The Hollywood Reporter seems to think so.
The long-winded true tale behind the film's central love ballad
Is Appropriately Weird
Sigourney Weaver mulls (another) return to the iconic franchise
While she expressed doubt that those within the industry would green-light an action flick fronted by a woman in her sixties, anyone who saw Weaver triumphantly kick ass and take names in “Avatar” might vehemently disagree with that pessimistic assessment.
While memories of the disappointing “Aliens 3” and “Aliens: Resurrection” have faded from the public consciousness, the poor quality and increasingly tepid reception of the “Aliens vs. Predator” movies have seemingly done enough to tarnish the brand in the eyes of Hollywood. Ridley Scott, who directed the original “Alien” in 1979, has famously espoused a certain reticence to return to the franchise, particularly in the wake of the artistically incomparable “AvP” films. Scott has even gone so far as to (repeatedly) issue half-hearted denials that his current project, “Prometheus,” has anything to do with the “Aliens” mythos, despite the enduring (and possibly accurate) popular conception of it as a prequel of sorts.
And therein lies the biggest challenge facing Weaver and those of her fans hoping for Ripley’s return. Any new “Aliens” film would presumably be a prequel like “Prometheus,” or a straight-up remake. Unfortunately, if the harrowing misadventures of Ellen Ripley are to ever continue on the silver screen, it might have to be on a much smaller, more intimate (read: cheaper) scale, probably as a horror film a la the original “Alien,” rather than the rip-roaring, Space Marine action flick that Weaver would seem to prefer.
Would you be interested in seeing a new “Aliens” film starring Sigourney Weaver? And, if so, which genre would you prefer? Should James Cameron use his motion-capture magic to bring back a younger, more dexterous Ripley, possibly in 3D? Could David Fincher be given another chance to direct? Are you intrigued by "Prometheus?" Please, let us know.
Oh, and if you really want to see another Ripley-led “Aliens” film, please do not to send petitions, letters of support, and/or live crabs (in honor of the original films terrifying “facehuggers”) to the CEO of 20th Century Fox, at 1021 W. Pico Blvd., Los Angeles, CA 90035. That would just be irresponsible, stupid, and presumably rather messy.
Stephen King's epic fantasy will remain on the page, for now
The Men Behind the Magic Tell All ...
While the child actors of Harry Potter have been with us for every film, there's an equally important group of people behind-the-scenes from the very start. Producer David Heyman was the man who first saw some potential in a book by a first-time author; David Barron, who came on board with "Chamber of Secrets," was the more experienced of the two. Speaking in New York, the two gave plenty of insight into the secrets of the films -- and the pains and pleasures of wrapping the series.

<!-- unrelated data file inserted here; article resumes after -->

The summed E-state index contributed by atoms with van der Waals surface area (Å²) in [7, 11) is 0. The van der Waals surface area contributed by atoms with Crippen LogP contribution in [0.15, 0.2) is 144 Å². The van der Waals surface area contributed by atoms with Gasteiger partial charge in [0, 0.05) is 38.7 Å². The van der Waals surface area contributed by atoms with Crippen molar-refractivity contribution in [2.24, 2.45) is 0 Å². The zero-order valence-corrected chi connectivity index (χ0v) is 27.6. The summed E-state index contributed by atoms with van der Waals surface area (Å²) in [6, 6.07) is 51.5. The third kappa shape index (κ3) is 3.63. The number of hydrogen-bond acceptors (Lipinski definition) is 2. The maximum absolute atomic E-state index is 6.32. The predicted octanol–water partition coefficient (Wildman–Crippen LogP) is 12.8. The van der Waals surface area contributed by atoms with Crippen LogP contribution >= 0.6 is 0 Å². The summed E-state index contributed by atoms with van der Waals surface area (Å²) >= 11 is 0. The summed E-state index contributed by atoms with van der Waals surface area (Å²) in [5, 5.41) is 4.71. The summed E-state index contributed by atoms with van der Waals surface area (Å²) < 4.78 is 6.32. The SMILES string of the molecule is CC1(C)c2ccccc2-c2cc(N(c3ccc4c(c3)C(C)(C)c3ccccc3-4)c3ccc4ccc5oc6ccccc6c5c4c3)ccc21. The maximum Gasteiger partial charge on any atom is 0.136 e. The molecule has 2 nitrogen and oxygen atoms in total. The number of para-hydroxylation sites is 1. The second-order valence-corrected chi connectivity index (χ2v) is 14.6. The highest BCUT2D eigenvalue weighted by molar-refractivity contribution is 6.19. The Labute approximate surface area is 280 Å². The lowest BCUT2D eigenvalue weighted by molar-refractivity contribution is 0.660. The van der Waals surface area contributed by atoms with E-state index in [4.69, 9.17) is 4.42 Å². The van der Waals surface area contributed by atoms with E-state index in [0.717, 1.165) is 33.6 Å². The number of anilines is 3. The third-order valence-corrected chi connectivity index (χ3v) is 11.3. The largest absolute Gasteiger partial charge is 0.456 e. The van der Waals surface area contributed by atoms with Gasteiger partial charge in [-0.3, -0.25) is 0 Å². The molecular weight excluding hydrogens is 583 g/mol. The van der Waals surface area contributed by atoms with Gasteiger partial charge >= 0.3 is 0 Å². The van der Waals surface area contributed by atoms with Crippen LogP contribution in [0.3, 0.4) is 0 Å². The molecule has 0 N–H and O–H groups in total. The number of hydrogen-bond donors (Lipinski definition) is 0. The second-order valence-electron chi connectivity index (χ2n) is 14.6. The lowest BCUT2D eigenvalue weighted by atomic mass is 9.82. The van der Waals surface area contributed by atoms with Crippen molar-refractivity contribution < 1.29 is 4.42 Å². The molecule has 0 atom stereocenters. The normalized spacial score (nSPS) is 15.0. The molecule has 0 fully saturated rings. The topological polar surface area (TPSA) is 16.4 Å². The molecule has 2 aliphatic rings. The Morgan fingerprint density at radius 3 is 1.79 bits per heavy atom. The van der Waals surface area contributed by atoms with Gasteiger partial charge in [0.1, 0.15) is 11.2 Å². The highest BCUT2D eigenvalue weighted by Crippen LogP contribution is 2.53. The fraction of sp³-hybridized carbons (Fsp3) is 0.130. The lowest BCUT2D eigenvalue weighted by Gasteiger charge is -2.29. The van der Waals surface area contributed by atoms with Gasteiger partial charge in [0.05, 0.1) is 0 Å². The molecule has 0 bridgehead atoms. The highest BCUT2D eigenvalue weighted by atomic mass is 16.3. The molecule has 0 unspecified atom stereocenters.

On what things kept the "Potter" leads level-headed during 10 years of fame and filming:
Heyman: I think first I count their parents; I think that's key. Also, we had the privilege of making these films in Leavesden Studios, which were a little ... dank. It certainly wasn't a grand place, so it was a little isolated. We had a lot of the same crew working on the films from 2000 right up until 2010, when we finished shooting the films. There was a great consistency in terms of the people, so nobody could get away with anything. If anybody got high on their horse, we'd sure as hell hear about it. It's a great atmosphere; it's a film of great pride but no ego. I think that encouraged a sense of humility on their part, which is one of the qualities I really respect they've retained. They're also surrounded by actors who are at the top of their game who they could learn from, but also saw how they behaved. You had Michael Gambon and Gary Oldman and Imelda Staunton and Ralph Fiennes. They're regular people; they're not a**holes -- excuse my language. They're really lovely, and I think they saw that and they learned from that and they retained their humility and their decency.
Barron: When we started, they were very, very young. The environment had to be one that we could all look at ourselves in the mirror in the morning and feel we were doing the very best we could for children. They weren't some actors, they weren't adults -- they were literally children. They set the tone for the rest of the proceedings. It was a safe place, a friendly place, and there was no ego, as David said.